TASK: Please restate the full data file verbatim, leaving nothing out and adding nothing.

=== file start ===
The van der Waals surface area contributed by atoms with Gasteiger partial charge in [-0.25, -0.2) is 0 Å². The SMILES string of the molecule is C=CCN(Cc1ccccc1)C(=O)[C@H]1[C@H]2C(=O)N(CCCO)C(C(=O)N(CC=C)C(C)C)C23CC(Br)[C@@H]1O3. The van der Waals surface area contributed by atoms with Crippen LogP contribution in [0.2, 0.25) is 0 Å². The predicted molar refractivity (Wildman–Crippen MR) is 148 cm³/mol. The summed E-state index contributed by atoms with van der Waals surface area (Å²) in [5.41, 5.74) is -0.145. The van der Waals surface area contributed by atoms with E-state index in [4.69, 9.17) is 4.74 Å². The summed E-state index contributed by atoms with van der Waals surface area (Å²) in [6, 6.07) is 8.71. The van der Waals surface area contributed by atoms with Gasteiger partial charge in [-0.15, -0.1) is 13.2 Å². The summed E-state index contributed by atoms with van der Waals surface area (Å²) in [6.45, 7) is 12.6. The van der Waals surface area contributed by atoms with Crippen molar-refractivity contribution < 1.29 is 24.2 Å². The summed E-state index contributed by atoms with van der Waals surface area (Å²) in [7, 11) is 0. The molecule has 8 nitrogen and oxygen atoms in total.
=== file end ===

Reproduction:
The van der Waals surface area contributed by atoms with Gasteiger partial charge in [-0.25, -0.2) is 0 Å². The SMILES string of the molecule is C=CCN(Cc1ccccc1)C(=O)[C@H]1[C@H]2C(=O)N(CCCO)C(C(=O)N(CC=C)C(C)C)C23CC(Br)[C@@H]1O3. The van der Waals surface area contributed by atoms with Crippen LogP contribution in [0.2, 0.25) is 0 Å². The predicted molar refractivity (Wildman–Crippen MR) is 148 cm³/mol. The summed E-state index contributed by atoms with van der Waals surface area (Å²) in [5.41, 5.74) is -0.145. The van der Waals surface area contributed by atoms with E-state index in [4.69, 9.17) is 4.74 Å². The summed E-state index contributed by atoms with van der Waals surface area (Å²) in [6, 6.07) is 8.71. The van der Waals surface area contributed by atoms with Gasteiger partial charge in [-0.15, -0.1) is 13.2 Å². The summed E-state index contributed by atoms with van der Waals surface area (Å²) in [6.45, 7) is 12.6. The van der Waals surface area contributed by atoms with Crippen molar-refractivity contribution < 1.29 is 24.2 Å². The summed E-state index contributed by atoms with van der Waals surface area (Å²) in [7, 11) is 0. The molecule has 8 nitrogen and oxygen atoms in total.